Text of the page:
The risk was laid bare during the Covid-19 pandemic, when widespread outbreaks of the virus in mink farms demonstrated that not only did it circulate widely among mink, but also mutated and then spread back to people.

Regarding bird flu, only six people have so far been reported as having had the current strain, all caught from direct exposure to infected poultry. Four were from Europe and North America, and had no symptoms or only mild clinical signs, but two from Asia had severe symptoms and died, according to the WHO.

Analysis of the H5N1 viruses from the Spanish mink farm has not found any indications that would point to increased ability to infect humans, according to Dr Tim Uyeki, chief medical officer of the influenza division at the Centers for Disease Control and Prevention, a US public health agency.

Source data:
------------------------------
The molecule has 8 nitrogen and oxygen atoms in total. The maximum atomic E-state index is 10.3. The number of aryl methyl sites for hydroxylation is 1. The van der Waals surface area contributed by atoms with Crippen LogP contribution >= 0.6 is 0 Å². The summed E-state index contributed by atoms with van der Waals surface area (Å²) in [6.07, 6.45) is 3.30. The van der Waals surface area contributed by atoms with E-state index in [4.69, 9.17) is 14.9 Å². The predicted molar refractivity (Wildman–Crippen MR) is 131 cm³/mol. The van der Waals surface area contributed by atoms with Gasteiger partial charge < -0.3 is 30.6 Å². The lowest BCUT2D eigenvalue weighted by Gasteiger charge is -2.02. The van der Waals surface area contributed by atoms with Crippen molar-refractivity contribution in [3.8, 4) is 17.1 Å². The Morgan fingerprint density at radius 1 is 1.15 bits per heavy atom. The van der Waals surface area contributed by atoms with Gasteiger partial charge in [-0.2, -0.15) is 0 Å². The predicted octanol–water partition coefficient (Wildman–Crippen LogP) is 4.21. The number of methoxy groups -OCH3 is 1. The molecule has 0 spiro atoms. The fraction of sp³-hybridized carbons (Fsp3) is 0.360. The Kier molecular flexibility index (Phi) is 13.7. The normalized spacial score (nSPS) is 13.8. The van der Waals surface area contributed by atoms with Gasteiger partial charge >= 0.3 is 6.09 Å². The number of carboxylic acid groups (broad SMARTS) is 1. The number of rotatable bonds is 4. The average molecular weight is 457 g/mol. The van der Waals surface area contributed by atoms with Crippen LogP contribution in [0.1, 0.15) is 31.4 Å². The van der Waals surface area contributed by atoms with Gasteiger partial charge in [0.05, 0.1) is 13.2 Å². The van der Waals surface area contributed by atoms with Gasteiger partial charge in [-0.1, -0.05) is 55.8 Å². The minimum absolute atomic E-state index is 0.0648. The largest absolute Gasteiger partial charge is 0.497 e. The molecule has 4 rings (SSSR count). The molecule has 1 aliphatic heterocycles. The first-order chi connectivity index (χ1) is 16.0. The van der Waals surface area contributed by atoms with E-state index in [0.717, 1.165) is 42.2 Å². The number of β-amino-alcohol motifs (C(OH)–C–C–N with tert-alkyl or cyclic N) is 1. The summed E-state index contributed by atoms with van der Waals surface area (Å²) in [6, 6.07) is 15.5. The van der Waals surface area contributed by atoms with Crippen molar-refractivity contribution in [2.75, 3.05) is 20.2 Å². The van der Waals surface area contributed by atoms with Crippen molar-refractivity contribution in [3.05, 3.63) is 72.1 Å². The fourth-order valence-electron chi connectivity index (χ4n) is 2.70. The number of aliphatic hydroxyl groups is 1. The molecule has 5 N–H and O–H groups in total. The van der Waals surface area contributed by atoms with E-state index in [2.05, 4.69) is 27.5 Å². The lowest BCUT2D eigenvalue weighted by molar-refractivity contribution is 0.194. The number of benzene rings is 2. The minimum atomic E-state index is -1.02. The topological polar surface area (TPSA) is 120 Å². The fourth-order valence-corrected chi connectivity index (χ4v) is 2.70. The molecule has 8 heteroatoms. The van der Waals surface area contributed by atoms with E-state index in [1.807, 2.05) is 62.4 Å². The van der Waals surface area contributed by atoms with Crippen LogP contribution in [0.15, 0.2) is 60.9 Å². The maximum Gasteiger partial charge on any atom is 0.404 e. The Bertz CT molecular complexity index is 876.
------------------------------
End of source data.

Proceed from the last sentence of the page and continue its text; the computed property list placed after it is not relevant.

An update by the agency in March confirmed that 10 people globally have contracted HPAI A(H5N1) since January 2022. Hundreds have died from H5N1 overall since 2003, and all were infected after coming into contact with poultry.

H5N1 viruses are not currently able to easily infect the human upper respiratory tract, which would be needed to increase the risk of transmission to people, Uyeki explained. The threat to human health depends on whether there were any genetic changes in the virus, and how these compared to existing H5N1 viruses circulating in birds, he added.

“While there was a genetic marker in the H5N1 viruses detected during the outbreak in mink in Spain that may have increased the amount of virus in infected mink, this marker is unlikely to make it easier for H5N1 virus to transmit to humans,” he said.